This week: Stealth Snowmachines, Super-fast Graphene Transistors on the Horizon, and Lab-Created Ball Lightning
As any Alaskan could tell you, there are times and places when travel by Snowmachine is the best and most effective way to get somewhere. The Canadian Military has long noticed this, but with the problem that snowmachines are loud – any efficiency of movement is countered by their lack of secrecy. New information out of Ottowa suggests that the Canadian Military is working on a “stealth mode” snow machine, that can switch from gas to electric running if silence is needed. There’s some dissent over their usefulness, given that Canada has, at present, few patrols in the far north, but the potential benefits of a stealth snow machine run to hunters, as well – if such a machine is ever given Civilian clearance. Still, stealth snowmachines are clear indicators of living in the future!
We’ve discussed the new carbon material Graphene before, given its strength and flexibility. But it appears to have desirable electrical properties, too! Scientists at the University of California, Riverside have discovered that using graphene for computation can bring speeds of around 425 GhZ – nearly 100 times faster than the current silicon state-of-the-art. The trick relies on using a property of graphene to produce “negative resistance” and a subsequent voltage drop as a transistor, rather than stopping current flow like silicon transistors. As a positive side effect, this also reduces the number of transistors needed to create elementary logic gates – the XOR gate, for instance, requires three graphene transistors, but 8 transistors of silicon. A smaller profile and faster speeds means graphene is likely going to be in the computers of the future!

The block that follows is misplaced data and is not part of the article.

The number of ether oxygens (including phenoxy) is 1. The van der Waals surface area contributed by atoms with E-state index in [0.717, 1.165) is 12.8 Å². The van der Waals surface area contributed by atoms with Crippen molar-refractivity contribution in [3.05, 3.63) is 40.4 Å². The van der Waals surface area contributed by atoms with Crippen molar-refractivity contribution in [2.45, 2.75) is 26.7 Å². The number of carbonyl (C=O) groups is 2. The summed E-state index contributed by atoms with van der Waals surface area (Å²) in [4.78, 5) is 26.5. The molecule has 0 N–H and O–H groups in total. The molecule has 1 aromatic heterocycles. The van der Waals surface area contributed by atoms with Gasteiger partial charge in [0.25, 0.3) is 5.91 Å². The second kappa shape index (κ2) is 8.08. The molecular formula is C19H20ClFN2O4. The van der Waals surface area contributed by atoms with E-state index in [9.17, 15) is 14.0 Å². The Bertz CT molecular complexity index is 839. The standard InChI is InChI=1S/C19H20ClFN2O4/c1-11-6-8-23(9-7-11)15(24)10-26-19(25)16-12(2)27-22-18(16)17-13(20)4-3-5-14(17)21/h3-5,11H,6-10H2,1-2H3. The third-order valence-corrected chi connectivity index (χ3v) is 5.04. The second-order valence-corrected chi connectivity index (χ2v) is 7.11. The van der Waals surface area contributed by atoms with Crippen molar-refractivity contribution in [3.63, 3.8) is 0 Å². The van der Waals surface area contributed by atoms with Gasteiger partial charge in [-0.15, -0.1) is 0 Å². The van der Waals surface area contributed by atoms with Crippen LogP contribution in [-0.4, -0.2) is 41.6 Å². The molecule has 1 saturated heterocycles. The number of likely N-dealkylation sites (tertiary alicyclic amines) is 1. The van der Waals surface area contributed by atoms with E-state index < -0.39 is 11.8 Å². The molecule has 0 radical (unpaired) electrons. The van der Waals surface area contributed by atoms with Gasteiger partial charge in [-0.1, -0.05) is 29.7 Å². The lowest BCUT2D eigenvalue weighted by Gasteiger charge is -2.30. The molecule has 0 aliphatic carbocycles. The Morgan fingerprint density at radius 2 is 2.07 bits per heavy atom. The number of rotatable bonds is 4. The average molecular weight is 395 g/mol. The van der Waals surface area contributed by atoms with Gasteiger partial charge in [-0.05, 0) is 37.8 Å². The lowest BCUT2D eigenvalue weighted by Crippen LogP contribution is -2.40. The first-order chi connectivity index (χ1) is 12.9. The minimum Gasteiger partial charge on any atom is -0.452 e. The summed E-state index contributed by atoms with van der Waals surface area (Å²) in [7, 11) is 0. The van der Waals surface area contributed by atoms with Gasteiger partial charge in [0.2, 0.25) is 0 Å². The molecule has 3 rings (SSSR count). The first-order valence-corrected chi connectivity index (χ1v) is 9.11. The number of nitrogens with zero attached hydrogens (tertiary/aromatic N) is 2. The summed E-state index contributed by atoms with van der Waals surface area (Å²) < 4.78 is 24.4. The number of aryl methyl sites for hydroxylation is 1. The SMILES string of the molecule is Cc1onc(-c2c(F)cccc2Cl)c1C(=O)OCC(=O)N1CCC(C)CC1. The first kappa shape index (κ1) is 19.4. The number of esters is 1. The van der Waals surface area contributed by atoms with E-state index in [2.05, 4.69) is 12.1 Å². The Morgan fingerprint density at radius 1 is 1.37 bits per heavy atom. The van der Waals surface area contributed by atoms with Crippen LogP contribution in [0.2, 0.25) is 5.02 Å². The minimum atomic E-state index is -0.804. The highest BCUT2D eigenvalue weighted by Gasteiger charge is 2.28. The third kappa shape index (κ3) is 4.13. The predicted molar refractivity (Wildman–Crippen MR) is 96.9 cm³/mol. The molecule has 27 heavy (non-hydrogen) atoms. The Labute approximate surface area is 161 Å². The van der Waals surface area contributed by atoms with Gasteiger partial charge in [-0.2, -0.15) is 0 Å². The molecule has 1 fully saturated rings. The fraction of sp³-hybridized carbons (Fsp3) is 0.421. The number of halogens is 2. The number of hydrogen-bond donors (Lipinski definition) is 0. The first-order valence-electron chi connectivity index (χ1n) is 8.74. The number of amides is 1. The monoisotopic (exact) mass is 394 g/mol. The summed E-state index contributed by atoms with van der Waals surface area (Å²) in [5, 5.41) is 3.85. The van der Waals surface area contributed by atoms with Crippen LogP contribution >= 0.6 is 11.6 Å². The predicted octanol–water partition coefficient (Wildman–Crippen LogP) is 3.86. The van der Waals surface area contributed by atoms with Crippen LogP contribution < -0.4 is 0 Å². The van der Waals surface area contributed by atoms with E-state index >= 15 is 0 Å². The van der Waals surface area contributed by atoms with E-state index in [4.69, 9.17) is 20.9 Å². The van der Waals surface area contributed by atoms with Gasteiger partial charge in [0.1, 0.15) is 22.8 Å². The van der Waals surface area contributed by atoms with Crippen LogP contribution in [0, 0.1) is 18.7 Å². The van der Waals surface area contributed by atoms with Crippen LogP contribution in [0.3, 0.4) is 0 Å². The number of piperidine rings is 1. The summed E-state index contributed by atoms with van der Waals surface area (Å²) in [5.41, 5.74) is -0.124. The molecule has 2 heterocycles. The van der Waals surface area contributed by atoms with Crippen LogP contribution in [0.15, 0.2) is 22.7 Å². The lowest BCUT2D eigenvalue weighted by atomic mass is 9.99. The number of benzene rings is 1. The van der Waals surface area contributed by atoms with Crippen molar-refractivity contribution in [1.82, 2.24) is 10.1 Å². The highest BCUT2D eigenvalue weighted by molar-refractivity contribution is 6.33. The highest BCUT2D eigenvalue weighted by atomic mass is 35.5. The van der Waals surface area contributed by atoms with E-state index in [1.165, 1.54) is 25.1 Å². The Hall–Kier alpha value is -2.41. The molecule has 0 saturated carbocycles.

One of the iconic images of scientist Nikola Tesla is the Serbian-American inventor surrounded by lightning and ball lightning. Though we have for years understood how to create electrical arcs like lightning, ball lightning has escaped contemporary scientists – until now. Scientists at the US Air Force Academy in Colorado have developed an efficient way to produce “glow discharge plasma”, which appears to be similar to ball lightning, also known as “St Elmo’s Fire” and “Bead Lightning”. The glowing plasma is produced by running an electrical charge through an acidic electrolyte solution, and the researchers noticed that the acidity of the solution changes the length of the phenomena. Whether this is the same phenomena as the natural version is still unknown, but it does suggest that plasma discharges may be an area of research for years to come!